Even after the loss of Da Nang, "the worst single disaster in the history of South Vietnam", the Ford administration continued to disbelieve that the Saigon regime was failing. On 10 April President Ford went to Congress to request a $722 million supplemental military aid package for South Vietnam plus $250 million in economic and refugee aid. Congress was not impressed, believing that the administration might simply be stalling the evacuation of remaining U.S. personnel and civilians in order to force the aid bill through. On 17 April the discussion was ended. There would be no more funds for Saigon.
The ARVN II Corps commander, General Toan, had organized five centers of resistance for the defense of the city. These fronts were so connected as to form an arc enveloping the entire area west, north, and east of the capital. The Cu Chi front, to the northwest, was defended by the 25th Division; the Binh Duong front, to the north, was the responsibility of the 5th Division; the Bien Hoa front, to the northeast, was defended by the 18th Division; the Vung Tau and 15 Route front, to the southeast, was held by the 1st Airborne Brigade and one battalion of the 3rd Division; and the Long An front, for which the Capital Military District Command was responsible, was defended by elements of the re-formed 22nd Division. South Vietnamese defensive forces around Saigon totaled approximately 60,000 troops. However, as the exodus make it into Saigon, along with them was many ARVN soldiers, make the "men under arm" in the city exceed 250,000. Unfortunately, these units were mostly battered and leaderless, which threw the city into further anarchy. Soon later, the fragile morale had left in Thieu and his government receive a crushing blow. On 17 April the Cambodian capital of Phnom Penh had fallen to the Khmer Rouge and the US did nothing for their former ally. On 21 April 1975, Nguyen Van Thieu, under intense political pressure, resigned as president when his closest domestic allies began to lose their confidence over his handling of the war. In his televised farewell speech, Thieu admitted, for the first time, having ordered the evacuation of the Central Highlands and the north that had led to debacle. He then stated that it had been the inevitable course of action in the situation – but he also insisted that it was the generals who had failed him. He then went on to excoriate the U.S., attacking "our great ally...the leader of the free world...The United States has not respected its promises" he declared "It is inhumane. It is not trustworthy. It is irresponsible. Immediately following the speech, the presidency was handed over to Vice President Tran Van Huong.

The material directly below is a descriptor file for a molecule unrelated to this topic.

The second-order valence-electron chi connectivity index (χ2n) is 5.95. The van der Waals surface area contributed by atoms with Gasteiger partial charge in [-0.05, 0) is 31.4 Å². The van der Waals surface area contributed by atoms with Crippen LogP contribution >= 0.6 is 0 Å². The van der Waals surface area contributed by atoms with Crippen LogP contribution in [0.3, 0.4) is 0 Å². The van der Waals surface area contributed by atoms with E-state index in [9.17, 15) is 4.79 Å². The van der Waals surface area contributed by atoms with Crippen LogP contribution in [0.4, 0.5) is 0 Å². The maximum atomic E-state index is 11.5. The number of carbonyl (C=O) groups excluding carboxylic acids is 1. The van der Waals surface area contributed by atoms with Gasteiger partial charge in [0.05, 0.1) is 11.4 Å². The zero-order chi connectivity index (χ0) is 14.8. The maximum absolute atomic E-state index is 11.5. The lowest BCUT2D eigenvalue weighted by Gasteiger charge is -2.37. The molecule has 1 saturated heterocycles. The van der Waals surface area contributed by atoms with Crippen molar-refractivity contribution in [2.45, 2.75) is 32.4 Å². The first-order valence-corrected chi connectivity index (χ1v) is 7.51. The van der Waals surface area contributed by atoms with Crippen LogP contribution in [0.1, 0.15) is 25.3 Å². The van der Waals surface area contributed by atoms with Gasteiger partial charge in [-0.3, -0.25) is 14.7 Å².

At his new forward command post at Ben Cat, General Dung prepared plans for the final battle. He had encircled Saigon with four North Vietnamese corps and the hastily-assembled 232nd Tactical Force, a total of 19 divisions plus supporting artillery and armored units, approximately 130,000 men. His plan was to avoid intensive street fighting within the city itself by first tying down outlying South Vietnamese forces in their defensive positions and then launching five spearheads through them into the city, each of which had a specific target: the Independence Palace, the Joint General Staff headquarters, the national Police headquarters, Tan Son Nhut Air Base, and the Special Capital Zone headquarters. The attacks on the periphery began on 26 April and the main attack on the city center began the following day.
After Thieu's resignation, the South Vietnamese military situation increasingly declined. On the 26th, the North Vietnamese launched an all-out attack to take Bien Hoa and the sprawling logistical complex at Long Binh from the south and southeast. Three days later, the port city of Vung Tau was under assault and the pressure against the Cu Chi front was intense. The same disorganization, loss of control, and anarchy that had befallen I and II Corps now took place in Saigon, where martial law was imposed to control the chaos and lawlessness. Although contemplation of a "communist" victory, by that time had created severe shock at most parts of South Vietnamese society, however most did little or nothing to forestall it. The repeat of a "Huế Massacre", albeit on a much larger scale, had been promoted by the government as a propaganda ploy since the beginning of the offensive in an effort to unify the population, but it provoked only an overreaction and caused almost complete paralysis when the time came to defend the city.